us…only to finally acquiesce to what he called our “relentless” pursuit of reopening after 3 months of closure.
We remain on site as caretakers and watchmen for the current property owners. We have lived and breathed
this property as a family business for 43 years. We know the facts; we know the truth. We write this article to
be light to all our racing friends.
Error #1 - Stopping the development of the raceway property will save the Raceway
This is not true. This is a Straw Man argument. The raceway has been closed due to the Palomar Forum
project development. This development has already happened. They have already moved over 700,000 cubic
yards of dirt.
They have already cut a new street South to North all the way through the dragstrip, turned West and have
proceeded to the Oval track. The dragstrip is 11 feet under ground (see the photos at http://www.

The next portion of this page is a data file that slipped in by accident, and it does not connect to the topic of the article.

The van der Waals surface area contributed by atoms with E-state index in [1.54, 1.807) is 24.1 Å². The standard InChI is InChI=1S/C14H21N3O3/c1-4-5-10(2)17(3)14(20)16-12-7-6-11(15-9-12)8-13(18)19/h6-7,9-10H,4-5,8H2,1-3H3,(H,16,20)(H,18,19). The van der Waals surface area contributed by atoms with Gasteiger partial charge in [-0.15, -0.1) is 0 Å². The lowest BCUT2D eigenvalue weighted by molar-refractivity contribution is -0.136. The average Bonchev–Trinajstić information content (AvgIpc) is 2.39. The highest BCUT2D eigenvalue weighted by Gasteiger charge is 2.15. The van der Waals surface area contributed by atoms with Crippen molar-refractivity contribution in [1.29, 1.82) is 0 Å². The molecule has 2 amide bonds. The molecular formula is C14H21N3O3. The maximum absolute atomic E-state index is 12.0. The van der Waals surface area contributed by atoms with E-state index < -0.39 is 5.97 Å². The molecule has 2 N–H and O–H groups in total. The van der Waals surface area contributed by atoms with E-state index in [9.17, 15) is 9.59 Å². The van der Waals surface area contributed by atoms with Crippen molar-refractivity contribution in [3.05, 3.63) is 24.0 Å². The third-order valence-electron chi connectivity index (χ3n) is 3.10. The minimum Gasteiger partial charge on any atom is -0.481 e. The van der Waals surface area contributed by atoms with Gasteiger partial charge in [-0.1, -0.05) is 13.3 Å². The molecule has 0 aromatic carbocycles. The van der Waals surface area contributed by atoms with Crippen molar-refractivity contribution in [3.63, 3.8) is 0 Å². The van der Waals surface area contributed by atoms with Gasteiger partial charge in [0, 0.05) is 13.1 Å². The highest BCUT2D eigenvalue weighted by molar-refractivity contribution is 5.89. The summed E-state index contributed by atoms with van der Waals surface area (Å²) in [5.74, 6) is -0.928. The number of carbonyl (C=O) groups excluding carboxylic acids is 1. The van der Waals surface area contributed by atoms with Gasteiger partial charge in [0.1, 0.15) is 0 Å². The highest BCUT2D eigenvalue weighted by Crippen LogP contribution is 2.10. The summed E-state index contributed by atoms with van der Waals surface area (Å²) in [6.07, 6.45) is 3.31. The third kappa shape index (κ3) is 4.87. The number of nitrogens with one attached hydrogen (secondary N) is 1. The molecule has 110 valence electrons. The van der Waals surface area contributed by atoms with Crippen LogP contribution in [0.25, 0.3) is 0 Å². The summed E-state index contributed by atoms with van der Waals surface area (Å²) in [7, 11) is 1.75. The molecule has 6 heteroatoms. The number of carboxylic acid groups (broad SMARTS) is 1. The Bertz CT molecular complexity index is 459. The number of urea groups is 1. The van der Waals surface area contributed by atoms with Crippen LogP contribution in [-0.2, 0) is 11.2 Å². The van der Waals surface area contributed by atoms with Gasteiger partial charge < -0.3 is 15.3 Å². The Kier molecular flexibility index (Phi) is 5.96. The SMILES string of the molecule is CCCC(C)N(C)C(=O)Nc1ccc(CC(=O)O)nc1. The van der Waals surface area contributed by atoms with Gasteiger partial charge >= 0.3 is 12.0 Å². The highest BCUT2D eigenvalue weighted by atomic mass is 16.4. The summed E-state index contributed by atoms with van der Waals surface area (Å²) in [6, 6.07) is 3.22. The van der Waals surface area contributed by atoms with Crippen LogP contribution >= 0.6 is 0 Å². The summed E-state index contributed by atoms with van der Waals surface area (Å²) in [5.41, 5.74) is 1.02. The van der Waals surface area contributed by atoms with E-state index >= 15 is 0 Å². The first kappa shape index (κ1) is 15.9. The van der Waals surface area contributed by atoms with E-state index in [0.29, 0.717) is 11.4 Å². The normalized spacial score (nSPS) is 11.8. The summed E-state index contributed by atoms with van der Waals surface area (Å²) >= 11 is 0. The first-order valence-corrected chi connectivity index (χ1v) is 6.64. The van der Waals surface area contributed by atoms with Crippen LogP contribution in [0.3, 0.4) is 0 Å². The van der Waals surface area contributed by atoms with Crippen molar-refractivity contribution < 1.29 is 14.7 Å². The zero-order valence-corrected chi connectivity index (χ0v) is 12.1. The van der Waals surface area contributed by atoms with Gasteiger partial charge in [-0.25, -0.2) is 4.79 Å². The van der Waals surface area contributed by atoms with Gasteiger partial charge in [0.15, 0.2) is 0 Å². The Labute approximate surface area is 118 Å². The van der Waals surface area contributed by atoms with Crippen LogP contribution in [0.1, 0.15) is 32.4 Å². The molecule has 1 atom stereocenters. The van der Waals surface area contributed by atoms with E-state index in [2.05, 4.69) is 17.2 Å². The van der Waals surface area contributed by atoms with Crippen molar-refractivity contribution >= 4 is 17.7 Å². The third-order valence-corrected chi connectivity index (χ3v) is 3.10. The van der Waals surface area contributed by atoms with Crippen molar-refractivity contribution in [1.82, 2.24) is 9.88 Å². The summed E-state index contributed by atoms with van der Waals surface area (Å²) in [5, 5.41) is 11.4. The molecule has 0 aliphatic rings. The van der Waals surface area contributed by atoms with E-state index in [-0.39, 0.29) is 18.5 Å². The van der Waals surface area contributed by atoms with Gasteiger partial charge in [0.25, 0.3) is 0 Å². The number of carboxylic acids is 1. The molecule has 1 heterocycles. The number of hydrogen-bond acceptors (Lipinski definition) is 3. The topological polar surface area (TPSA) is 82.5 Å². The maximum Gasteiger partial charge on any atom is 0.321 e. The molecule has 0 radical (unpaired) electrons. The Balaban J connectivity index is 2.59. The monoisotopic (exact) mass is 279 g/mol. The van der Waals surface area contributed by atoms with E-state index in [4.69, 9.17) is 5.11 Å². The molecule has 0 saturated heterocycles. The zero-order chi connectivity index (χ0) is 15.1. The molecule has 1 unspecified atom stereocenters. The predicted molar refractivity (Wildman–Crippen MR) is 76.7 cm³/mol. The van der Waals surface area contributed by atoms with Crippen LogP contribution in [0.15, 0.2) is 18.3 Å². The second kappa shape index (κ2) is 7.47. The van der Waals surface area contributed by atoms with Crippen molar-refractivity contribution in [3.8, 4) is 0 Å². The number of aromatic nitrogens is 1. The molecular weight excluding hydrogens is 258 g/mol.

carlsbadraceway.org). The dragstrip, being what’s called an “undocumented fill”, was first dug out all the way
down to compaction and then refilled to the new street level of 10.9 feet above prior dragstrip level. This fill is
“gutted” and the sewer is being laid. The sewer pipe is 4-7 feet above the former dragstrip level.
They also dug through the dragstrip pits all the way down to the level of and into the lower MX pits for the main
storm drain installation. Then they refilled it.
This development shares a mutual boundary agreement with the raceway developers. It was negotiated years
ago between the former property owners with the consent of the City of Carlsbad. While the Raceway